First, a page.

Spurred by UAE investments, Kerala govt woos further FDI

TRIVANDRUM — Boosted by the investments from United Arab Emirates (UAE), the Left Democratic Front government in Kerala has launched a concerted effort to attract more foreign direct investments (FDI) that they opposed while out of power.



By T K Devasia

Published: Fri 25 May 2007, 9:38 AM

Last updated: Sat 4 Apr 2015, 8:37 PM

More than Rs20 billion being invested by DP World on the International Container Transshipment Terminal at Vallarpadam and Rs17 billion to be invested by the Dubai Technology and Media Free Zone Authority (TECOM) on the proposed SmartCity at Kakkand are by far the largest FDI Kerala has received so far.

The state has been lagging behind many other states in the country in respect of FDI despite being one of the largest recipients of remittances from Keralite workers abroad. Remittances now constitute about 22 per cent of Kerala's domestic product.

From January 1999 to December 2005, the FDI approved for the State was Rs.12.17 billion in 184 projects, which constituted only 1.26 per cent of the total FDI approvals in the country, according to the state's economic review.

Maharashtra ranked first in the FDI list with Rs22 billion in 2629 projects followed by Delhi, Tamil Nadu, Karnataka, and Gujarat. Kerala was in the 12th rank in getting FDI as on December 2005. The state attracted only seven foreign companies in 2005 compared to 1280 by Delhi.

While the arrival of the DP World has raised the prospect of massive investments in port-based projects, the advent of SmartCity is expected to pave way for substantial FDI in the information technology, in which the state has several distinctive advantages.

The projects spurred by the container terminal include port-based special economic zone (Rs.75 billion), LNG Terminal (Rs.30 billion), single buoy mooring (Rs.7.5 billion), petrochemical complex (Rs.35 billion) and many others. Work on some of these projects has already started.

The government is now trying to rope in foreign players to develop a similar terminal at Vizhinjam to ensure a similar investment boom in the capital district of Trivandrum. A high-level delegation that visited the Gulf countries recently discussed the project with UAE authorities.

Industry Minister Elamaram Kareem, who headed the delegation, told Khaleej Times that the UAE had evinced interest in investing in port, power and knowledge sectors. The two are in the process of setting up a joint working group to identify the projects.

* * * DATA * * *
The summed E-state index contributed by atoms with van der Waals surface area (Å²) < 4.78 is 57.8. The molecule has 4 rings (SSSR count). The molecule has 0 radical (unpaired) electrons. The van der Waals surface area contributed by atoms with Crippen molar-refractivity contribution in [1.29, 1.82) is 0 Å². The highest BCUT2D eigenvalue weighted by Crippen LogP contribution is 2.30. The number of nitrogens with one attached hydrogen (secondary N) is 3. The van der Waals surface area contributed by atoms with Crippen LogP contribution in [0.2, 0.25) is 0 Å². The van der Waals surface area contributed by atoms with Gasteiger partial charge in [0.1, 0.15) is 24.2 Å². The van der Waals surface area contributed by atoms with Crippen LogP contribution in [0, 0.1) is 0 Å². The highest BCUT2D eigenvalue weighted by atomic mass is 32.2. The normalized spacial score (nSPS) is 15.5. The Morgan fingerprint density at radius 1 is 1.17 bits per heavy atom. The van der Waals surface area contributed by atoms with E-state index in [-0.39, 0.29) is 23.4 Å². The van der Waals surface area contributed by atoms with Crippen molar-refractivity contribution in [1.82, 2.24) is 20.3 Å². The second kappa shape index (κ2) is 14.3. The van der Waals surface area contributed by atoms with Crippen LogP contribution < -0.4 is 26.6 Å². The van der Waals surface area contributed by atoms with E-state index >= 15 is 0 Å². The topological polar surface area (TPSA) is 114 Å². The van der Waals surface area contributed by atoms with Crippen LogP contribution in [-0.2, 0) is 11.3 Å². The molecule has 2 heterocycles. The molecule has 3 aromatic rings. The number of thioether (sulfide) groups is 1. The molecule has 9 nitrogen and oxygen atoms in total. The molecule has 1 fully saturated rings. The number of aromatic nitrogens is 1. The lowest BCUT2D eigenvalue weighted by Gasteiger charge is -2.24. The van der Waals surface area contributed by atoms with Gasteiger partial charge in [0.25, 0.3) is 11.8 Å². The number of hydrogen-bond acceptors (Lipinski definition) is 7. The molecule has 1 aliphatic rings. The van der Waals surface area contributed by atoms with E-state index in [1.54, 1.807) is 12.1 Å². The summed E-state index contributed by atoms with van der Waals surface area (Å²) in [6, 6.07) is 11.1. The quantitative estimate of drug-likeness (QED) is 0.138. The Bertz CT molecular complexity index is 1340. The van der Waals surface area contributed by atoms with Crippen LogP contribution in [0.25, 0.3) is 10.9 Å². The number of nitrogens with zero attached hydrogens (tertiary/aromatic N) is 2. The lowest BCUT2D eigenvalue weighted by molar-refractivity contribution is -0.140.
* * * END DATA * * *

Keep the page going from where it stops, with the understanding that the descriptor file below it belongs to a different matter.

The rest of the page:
Chief Minister V S Achuthanandan is exploring the possibility of Russian collaboration for the Vizhinjam project. He has held one round of discussions with Prime Minister Manmohan Singh and Russian envoy to tap the 'Rupee-Rouble fund' for the infrastructure project.

The Russians have already come forward to invest in the mineral sector. A memorandum of understanding (MoU) has already been signed with Russian government-owned Rosoboron Export (RoE) for producing value added products from minerals.

The government is also ready to join hands with Malaysian government for setting up a satellite city at Calicut in North Kerala. A MoU in this regard is expected to be signed next week. The project envisaging a medical city and an IT park will be a joint venture of Kerala and Malaysian governments.

The new-found zeal of the LDF government in pursuing FDI has raised eyebrows among Communist hardliners, who had opposed the FDI while in opposition. Curiously Achuthanandan was in the forefront of the campaign against FDI, saying such investments without technology will harm the state.

He had opposed the SmartCity project pursued by the previous United Democratic Front government's tenure, terming it a real estate project. But today he and his party describe the signing of the final agreement for the Smart City project as the biggest achievement of the LDF government.

Achuthanandan has apparently shed his image as a hardline Communist after he assumed office and is pursuing foreign and private investments in all key sectors to revive the state's battered economy as his West Bengal counterpart and posterboy of reforms Buddhadeb Bhattacharjee did.

The state government has set up a company called Infrastructure Kerala Limited (InKel) to attract NRI investments for developing infrastructure for hi-tech industries. The NRIs and NRI groups have offered about Rs4 billion as share capital for the venture as against Rs740 million sought by the government.

Tourism has already been attracting sizeable FDI without much effort. The latest major FDI in the sector comes from the Singapore-based Banyan Tree Hotels and Resorts and the Kuwait-based Kapico Group. They have joined hands with Mini Muthoottu Group to set up a 7-star resort at Cherthala in Aleppey district at an investment of Rs1.5 billion.

The FDI is expected to give the much-needed take off Kerala looks forward to in the industrial front. The industrial growth in Kerala remained tardy and much below the national average despite the continuing efforts to make it investor-friendly.

The industrial growth was negative in 2001-02 at constant and current prices. Though there was a revival in the following two years, the growth turned negative yet again in 2004-05, but picked up in 2005-06.

According to the latest Economic Review by the State Planning Board, the average industrial growth rate for the period between 1999-2000 and 2005-06 was a meagre 1.54 per cent and from 2003-04 onwards 2.29 per cent. This was far below the national average of around 10 per cent.


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